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Did Anchorage mayor try to sneak multi-million dollar tennis courts past Assembly?

  • Author: Sean Doogan
  • Updated: May 31, 2016
  • Published October 4, 2013

At a Friday work session in Anchorage City Hall, Assembly members grilled Mayor Dan Sullivan about a $10.5 million grant from the state to build indoor tennis and basketball courts in the Turnagain neighborhood in West Anchorage. The money was appropriated as part of a larger, $37 million deferred maintenance request by the city. Many Assembly members opposed the tennis court plan and said they were surprised it showed up on the funding request proposed to the Legislature earlier this year.

Friday's work session included a power-point presentation from the mayor defending the proposed indoor tennis facility -- to be called the Northern Lights Recreation Center. It would be built next to the Dempsey Anderson Ice Arena, on Northern Lights Boulevard. The center would house six indoor courts, two half-courts for basketball and some changing rooms.

But many question the need for more tennis courts in Alaska's largest city. Anchorage currently has nine indoor courts -- all owned by The Alaska Club, which has facilities throughout the state. The company said it loses money on tennis, and that its indoor courts are used less than 25 percent of the time. The Alaska Club opposes the construction of the Northern Lights Recreation Center, believing city shouldn't compete with private businesses.

Brewster: Indoor tennis 'ghost town' in summer

Since the indoor tennis facility funding has come to light, Alaska Club president Robert Brewster said he has approached the city with an offer to sell some of his indoor courts. Alaska Club North, a 43,000-square-foot building on Bragaw Street that houses five tennis courts, is currently for sale. Brewster said the Alaska Club initially wanted to sell it with the stipulation that it not be used as a fitness facility because, "we didn't want to set up our competition." But when company officials heard about the Northern Lights Recreation Center plan, it offered its tennis courts to the municipality as an alternative.

As for the city's estimate that its proposed indoor tennis courts will at least break even with an annual average occupancy of over 30 percent, Brewster had a warning.

"Be careful when looking at utilization," he said. "In the summer it's going to be a ghost town. People want to play outside, so you are really looking at revenue numbers that are much lower than what is being described here," he said.

Besides hidden costs, some Anchorage Assembly members said they opposed the plan because it was not specifically identified in the funding request that went before the Legislature in Juneau.

"It surprised the assembly," said Eagle River/Chugiak Assemblyman Bill Starr. "I believe Juneau was hoodwinked on the decision."

The $10.5 million for the Northern Lights Recreation Center was included in the city's appeal for deferred and critical maintenance funding for Project 80s facilities -- municipal owned sports and recreation centers like Sullivan Arena and the neighboring Ben Boeke Ice Arena. Both were built in the 1980s.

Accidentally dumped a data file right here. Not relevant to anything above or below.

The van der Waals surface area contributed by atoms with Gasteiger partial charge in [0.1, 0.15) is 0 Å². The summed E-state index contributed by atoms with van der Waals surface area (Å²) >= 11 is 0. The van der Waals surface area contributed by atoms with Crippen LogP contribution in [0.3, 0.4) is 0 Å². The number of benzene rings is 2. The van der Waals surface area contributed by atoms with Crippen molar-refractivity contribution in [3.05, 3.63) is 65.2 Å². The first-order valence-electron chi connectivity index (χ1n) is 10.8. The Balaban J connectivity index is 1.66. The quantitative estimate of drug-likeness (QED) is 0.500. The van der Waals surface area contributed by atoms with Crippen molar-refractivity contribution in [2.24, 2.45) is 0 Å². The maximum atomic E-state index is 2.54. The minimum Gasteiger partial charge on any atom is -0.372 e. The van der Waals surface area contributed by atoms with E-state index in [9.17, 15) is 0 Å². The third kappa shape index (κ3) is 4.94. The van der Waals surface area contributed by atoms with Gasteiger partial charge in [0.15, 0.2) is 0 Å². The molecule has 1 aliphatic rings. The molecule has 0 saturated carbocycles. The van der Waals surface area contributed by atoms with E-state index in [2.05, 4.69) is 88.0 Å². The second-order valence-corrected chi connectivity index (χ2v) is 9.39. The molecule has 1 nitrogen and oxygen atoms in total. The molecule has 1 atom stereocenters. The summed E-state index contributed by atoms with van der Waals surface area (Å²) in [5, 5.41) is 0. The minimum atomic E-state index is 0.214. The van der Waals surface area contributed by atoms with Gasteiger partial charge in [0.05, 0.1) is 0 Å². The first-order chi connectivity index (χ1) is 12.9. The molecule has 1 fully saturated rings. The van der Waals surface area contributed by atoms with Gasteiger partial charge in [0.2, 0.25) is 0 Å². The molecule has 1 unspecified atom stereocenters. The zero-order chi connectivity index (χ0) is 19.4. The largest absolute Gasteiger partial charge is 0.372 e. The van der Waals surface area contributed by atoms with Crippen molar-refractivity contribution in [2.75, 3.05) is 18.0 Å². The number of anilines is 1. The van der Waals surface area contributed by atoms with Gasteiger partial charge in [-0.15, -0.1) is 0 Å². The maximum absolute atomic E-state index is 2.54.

The Dempsey-Anderson Ice Arena -- where the new indoor facility would be built -- is among the Project 80s buildings. Money to upgrade the Dempsey-Anderson ice rink refrigeration system was included in the Project 80s funding request.

Synergy with Dempsey-Anderson rinks

Although the tennis and basketball facility would be a new building, Sullivan said it was added to the Project 80s list because it would be located next to the Dempsey-Anderson rinks, creating synergy with upgrades already planned at the rink. Sullivan said money for the tennis courts was requested by the Alaska Tennis Association, and added into the Legislature's Project 80s funding request before before the measure was considered by legislators. Once built, the facility would be self-supporting, Sullivan said, adding that it is an extremely underserved sport in Anchorage.

"In Anchorage, we provide public indoor rec for everything except tennis," Sullivan said. "We provide indoor opportunities for swimming, rugby, football, ice hockey, skating, martial arts, basketball, weightlifting, yoga, and even Zumba."

Sullivan cited 2012 numbers from the Physical Activity Council -- a national physical fitness advocacy group -- that show tennis growing nationally at a rate of 31 percent from 2000 to 2012. Other sports like baseball (down 19 percent) hockey (down 3 percent) and basketball (down 11 percent) are in declining, according to the council's report.

Money has already been allocated by the Alaska Legislature, and if changes are made to the plans, the $10.5 million would have to be re-appropriated, according to Sullivan.

"We have the funding now; we need to use it," the mayor said.

Assembly members are working on a plan of their own to separate money targeted for the proposed Northern Lights Recreation Center from the rest of the $26.5 million the municipality received from the Legislature -- money to upgrade the Sullivan Arena and other city-owned sports facilities. The issue will be one of the main topics at the Oct. 8 Assembly meeting Tuesday night.

"We don't want to hold the rest of the money hostage, over the tennis courts," said Starr.

Contact Sean Doogan at sean(at)

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